What are some physical activities that use both sides of the brain?
We like to challenge our residents everyday by doing simply tasks that are actually challenging, such as the generic pat your head and circle on your belly..we sit and pattern bringing our legs out and in and opposite arms go out and in. Anything exciting that works for you?
Working out will work both.
Touching equipment, listening to instructions, listening to news/music/watching tv while doing cardio, taking directions, reading directions on display panel, counting repititions, calculating weight on a bar, keeping a work out journal, interacting with other people etc.
not sure how exciting it is but I often challenge the participants in my classes to move in 'opposite direction'. For example, when have them making a figure eight in my water class with arms or legs, I ask them to reverse direction. In my land MELT classes, I ask them to cross the arms the 'normal' way, and then the other. The same with interlacing the fingers.
Using med ball threading ball between legs in figure 8 position one direction then reversing to other direction. Using Bosu balancing and raising one leg laterally then the other. Progressing to dumbells, bicep curls while raising one leg at a time and keeping balance. The list is endless..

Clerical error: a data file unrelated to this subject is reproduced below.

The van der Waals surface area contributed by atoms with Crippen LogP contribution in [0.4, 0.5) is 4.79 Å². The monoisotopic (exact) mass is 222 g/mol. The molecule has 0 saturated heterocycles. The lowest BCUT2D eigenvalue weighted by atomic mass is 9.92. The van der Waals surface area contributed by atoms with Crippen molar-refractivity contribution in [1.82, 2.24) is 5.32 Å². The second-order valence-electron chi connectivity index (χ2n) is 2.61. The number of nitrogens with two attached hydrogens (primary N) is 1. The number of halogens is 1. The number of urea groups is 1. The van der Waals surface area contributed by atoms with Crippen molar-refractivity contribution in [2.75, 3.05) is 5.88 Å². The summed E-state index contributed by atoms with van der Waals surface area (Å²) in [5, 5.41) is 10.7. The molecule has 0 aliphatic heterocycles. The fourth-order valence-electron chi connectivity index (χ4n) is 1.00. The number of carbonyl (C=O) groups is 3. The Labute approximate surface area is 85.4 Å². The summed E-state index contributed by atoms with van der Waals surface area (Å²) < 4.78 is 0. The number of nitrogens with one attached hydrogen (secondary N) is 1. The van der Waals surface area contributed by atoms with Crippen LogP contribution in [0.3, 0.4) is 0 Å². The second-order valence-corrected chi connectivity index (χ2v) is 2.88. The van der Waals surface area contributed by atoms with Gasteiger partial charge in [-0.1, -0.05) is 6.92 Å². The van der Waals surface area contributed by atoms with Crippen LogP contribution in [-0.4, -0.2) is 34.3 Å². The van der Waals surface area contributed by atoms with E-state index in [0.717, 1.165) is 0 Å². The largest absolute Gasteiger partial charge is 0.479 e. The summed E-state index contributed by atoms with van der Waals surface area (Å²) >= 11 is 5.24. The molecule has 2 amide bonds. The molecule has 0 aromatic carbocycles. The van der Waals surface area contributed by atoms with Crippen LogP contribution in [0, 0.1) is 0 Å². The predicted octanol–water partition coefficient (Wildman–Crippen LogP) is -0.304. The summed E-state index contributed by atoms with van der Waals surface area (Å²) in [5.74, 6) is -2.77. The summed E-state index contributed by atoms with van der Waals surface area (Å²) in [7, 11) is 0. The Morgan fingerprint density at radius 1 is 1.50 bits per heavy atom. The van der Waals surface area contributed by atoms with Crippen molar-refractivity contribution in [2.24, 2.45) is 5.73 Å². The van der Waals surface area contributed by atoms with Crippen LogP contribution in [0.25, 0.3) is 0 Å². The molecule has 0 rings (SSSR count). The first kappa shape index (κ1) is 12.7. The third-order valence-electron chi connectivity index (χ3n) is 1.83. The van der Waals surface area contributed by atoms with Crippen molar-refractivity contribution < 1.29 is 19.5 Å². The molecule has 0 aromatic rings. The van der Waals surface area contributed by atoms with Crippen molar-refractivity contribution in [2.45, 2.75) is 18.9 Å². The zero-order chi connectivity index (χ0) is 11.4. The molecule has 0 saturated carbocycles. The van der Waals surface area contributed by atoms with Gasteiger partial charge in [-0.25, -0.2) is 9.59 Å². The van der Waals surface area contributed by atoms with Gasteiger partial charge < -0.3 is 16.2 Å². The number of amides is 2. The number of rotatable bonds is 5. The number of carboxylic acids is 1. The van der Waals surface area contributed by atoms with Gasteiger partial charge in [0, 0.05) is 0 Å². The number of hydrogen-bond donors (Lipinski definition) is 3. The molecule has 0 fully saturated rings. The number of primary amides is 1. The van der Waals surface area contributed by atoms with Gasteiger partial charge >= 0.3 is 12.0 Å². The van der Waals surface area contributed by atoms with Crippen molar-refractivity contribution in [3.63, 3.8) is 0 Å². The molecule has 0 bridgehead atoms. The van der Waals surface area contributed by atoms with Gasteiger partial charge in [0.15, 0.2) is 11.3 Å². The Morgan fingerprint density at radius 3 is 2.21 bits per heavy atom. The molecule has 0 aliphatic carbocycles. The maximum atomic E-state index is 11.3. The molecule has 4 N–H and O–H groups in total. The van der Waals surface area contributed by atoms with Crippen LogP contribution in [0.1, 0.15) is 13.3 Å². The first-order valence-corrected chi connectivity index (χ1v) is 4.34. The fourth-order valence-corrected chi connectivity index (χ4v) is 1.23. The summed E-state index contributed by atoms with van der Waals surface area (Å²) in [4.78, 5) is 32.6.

Hope this helps
How about using the non dominant hand and foot?
You could also have the clients take turns playing a musical instrument.
Here are some additional activities that might be of interest to you:
- Use sidewalk chalk to draw straight line on the ground and have your residents work on "footwork drills." Create patterns with increasing difficulty for them to follow moving forward/backward and side-to-side.
-- Want to take it to the next level? Draw something that resembles an agility ladder instead and you'll have a wider range of options for the footwork patterns.
- Using sidewalk chalk, draw two lines on the ground that intersect in the middle (like this, +) and write a number in each of the four quadrants. Give your residents a list of numbers and have them make that pattern by stepping in the correct quadrants in the correct order.
-- Want to take it to the next level? Create more quadrants (like this, ++) (or like this, +++) and fill them each with their own unique number. You'll be able to create longer patterns for them to remember which can be more challenging mentally and physically.
If you'd like me to clarify anything please let me know and I'd be happy to do so. Best of luck to you keeping your residents sharp!
I also like to use opposite hand to leg motion: R arm front arm raise, L leg taps a ball. etc.
I also like to step touch while throwing a ball and having them count backwards.